Librarian to Retire After Over a Decade of Service

GEORGETOWN UNIVERSITY Librarian Artemis Kirk will have been at Georgetown for almost 16 years when she retires in October.

GEORGETOWN UNIVERSITY
Librarian Artemis Kirk will have been at Georgetown for almost 16 years when she retires in October.

University Librarian Artemis G. Kirk will retire in October 2017 after almost 16 years at the university, according to a campus-wide email sent by University Provost Robert M. Groves on Wednesday.

“I am grateful for the multitude of ways that Artemis has expanded and deepened the University Library’s engagement with the Georgetown University community,” Groves wrote. “I am grateful for her service to Georgetown and her work over the past sixteen years to advance the University’s prominence in research, teaching and learning.”

Groves will appoint a search committee to lead the search for the next university librarian in the coming weeks, according to the email.

During her time as university librarian, Kirk has undertaken a number of projects and programs to improve the library and its resources and collections. Kirk led the planning and funding of the newly renovated Booth Family Center for Special Collections, home to Georgetown’s rare book and manuscript collections, the Georgetown University Archives and the University Art Collection. Under her leadership, the library raised close to $24 million in the For Generations to Come campaign, which in total raised $1.67 billion for the university’s programs.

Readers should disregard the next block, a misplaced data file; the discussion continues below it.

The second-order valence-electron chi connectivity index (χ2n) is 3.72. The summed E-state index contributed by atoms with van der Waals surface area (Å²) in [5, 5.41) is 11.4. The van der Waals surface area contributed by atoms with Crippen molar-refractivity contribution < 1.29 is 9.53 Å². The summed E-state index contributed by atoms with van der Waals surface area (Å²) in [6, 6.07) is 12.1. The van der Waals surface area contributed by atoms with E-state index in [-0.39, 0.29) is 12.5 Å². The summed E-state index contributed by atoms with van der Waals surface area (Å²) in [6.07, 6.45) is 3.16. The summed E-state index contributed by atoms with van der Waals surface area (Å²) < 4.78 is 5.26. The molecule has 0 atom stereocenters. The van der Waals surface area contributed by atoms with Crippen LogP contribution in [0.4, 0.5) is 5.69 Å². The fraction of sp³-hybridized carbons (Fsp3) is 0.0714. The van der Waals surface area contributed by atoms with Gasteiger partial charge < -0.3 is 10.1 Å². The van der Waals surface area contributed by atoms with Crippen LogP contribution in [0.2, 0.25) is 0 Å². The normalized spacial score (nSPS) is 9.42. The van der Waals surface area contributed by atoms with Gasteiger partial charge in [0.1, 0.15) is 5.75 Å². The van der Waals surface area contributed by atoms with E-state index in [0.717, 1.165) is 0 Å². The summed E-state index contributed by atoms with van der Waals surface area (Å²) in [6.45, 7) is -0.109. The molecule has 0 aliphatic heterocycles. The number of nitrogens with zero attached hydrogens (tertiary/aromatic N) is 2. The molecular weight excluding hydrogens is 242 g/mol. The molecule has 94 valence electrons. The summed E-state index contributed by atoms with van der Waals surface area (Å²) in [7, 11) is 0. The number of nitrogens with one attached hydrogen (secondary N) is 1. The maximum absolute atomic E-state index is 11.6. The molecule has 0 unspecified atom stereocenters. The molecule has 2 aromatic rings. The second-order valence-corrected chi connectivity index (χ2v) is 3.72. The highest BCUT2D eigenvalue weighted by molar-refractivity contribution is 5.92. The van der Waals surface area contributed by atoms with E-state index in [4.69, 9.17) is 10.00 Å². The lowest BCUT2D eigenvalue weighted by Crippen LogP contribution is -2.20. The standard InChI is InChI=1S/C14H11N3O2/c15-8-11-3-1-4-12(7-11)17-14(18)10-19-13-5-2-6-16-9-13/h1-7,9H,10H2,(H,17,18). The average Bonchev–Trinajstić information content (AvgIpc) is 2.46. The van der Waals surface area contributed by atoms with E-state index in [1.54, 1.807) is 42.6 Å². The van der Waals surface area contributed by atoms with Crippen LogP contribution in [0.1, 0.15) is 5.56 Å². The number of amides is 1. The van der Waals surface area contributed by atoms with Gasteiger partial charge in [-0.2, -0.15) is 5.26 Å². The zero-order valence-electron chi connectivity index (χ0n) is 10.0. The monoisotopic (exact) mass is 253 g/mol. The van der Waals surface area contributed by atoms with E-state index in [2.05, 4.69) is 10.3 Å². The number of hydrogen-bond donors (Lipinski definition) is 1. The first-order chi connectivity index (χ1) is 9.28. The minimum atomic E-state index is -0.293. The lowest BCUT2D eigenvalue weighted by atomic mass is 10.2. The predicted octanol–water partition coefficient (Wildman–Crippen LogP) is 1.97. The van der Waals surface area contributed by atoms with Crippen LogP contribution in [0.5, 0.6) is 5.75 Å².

Kirk said her favorite endeavors have been those that have expanded the library’s collections and resources.

“I have so many favorite projects. Working with a great library staff; adding new resources – -especially the finest collection in private hands in the world, of rare materials on Wordsworth and his Circle — a gift of Professor Emeritus of English Paul Betz,” Kirk wrote in an email to The Hoya.

According to Groves, Kirk has led Georgetown to become a member of multiple national and international higher education and information associations. Kirk has worked to develop the Lauinger Library in London program, which arranges author events for Georgetown alumni in London, and relationships with the Pontifical Institute libraries in Rome and the proposed Jesuit Liberal Arts College for Hong Kong.

Kirk recalled many fond memories of her time at Georgetown, including her trip to Doha, Qatar, to create a plan for the library at SFS-Q, as well as working with architects to create the library’s Master Space Plan.

“I think one favorite [memory] would be the first-ever ‘Party at Club Lau’ in 2007, which was attended by students, senior leaders, and two Jesuits — Fr. Francis Schemel, Chaplain to the staff, and Fr. Christopher Steck, who brought Jack the Bulldog to the party,” Kirk wrote.

Kirk has not yet made plans for her retirement. She said looks forward to the future progress the library will make.

“No one could ask for a better group of people to work with, and I owe them a great debt of gratitude,” Kirk wrote. “Collaborating with remarkable friends and colleagues at the university makes it difficult for me to relinquish the satisfaction that such work brings, but I hope that my successor in this exciting position will lead the library brilliantly into the next segment of the 21st century.”

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